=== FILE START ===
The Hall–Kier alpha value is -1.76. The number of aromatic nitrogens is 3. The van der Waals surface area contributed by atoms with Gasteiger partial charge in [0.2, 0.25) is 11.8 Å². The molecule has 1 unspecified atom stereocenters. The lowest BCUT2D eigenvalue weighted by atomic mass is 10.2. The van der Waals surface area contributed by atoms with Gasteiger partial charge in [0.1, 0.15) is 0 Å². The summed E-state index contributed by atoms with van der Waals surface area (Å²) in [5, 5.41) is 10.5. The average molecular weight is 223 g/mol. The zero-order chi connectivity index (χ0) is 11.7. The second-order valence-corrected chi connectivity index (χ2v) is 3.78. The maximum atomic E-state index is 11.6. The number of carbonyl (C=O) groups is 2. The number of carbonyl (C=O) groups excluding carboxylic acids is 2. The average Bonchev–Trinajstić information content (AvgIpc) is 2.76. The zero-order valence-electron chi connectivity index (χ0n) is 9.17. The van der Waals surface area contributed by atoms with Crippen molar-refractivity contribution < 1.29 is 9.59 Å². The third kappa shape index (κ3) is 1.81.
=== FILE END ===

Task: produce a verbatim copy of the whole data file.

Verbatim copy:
The Hall–Kier alpha value is -1.76. The number of aromatic nitrogens is 3. The van der Waals surface area contributed by atoms with Gasteiger partial charge in [0.2, 0.25) is 11.8 Å². The molecule has 1 unspecified atom stereocenters. The lowest BCUT2D eigenvalue weighted by atomic mass is 10.2. The van der Waals surface area contributed by atoms with Gasteiger partial charge in [0.1, 0.15) is 0 Å². The summed E-state index contributed by atoms with van der Waals surface area (Å²) in [5, 5.41) is 10.5. The average molecular weight is 223 g/mol. The zero-order chi connectivity index (χ0) is 11.7. The second-order valence-corrected chi connectivity index (χ2v) is 3.78. The maximum atomic E-state index is 11.6. The number of carbonyl (C=O) groups is 2. The number of carbonyl (C=O) groups excluding carboxylic acids is 2. The average Bonchev–Trinajstić information content (AvgIpc) is 2.76. The zero-order valence-electron chi connectivity index (χ0n) is 9.17. The van der Waals surface area contributed by atoms with Crippen molar-refractivity contribution < 1.29 is 9.59 Å². The third kappa shape index (κ3) is 1.81.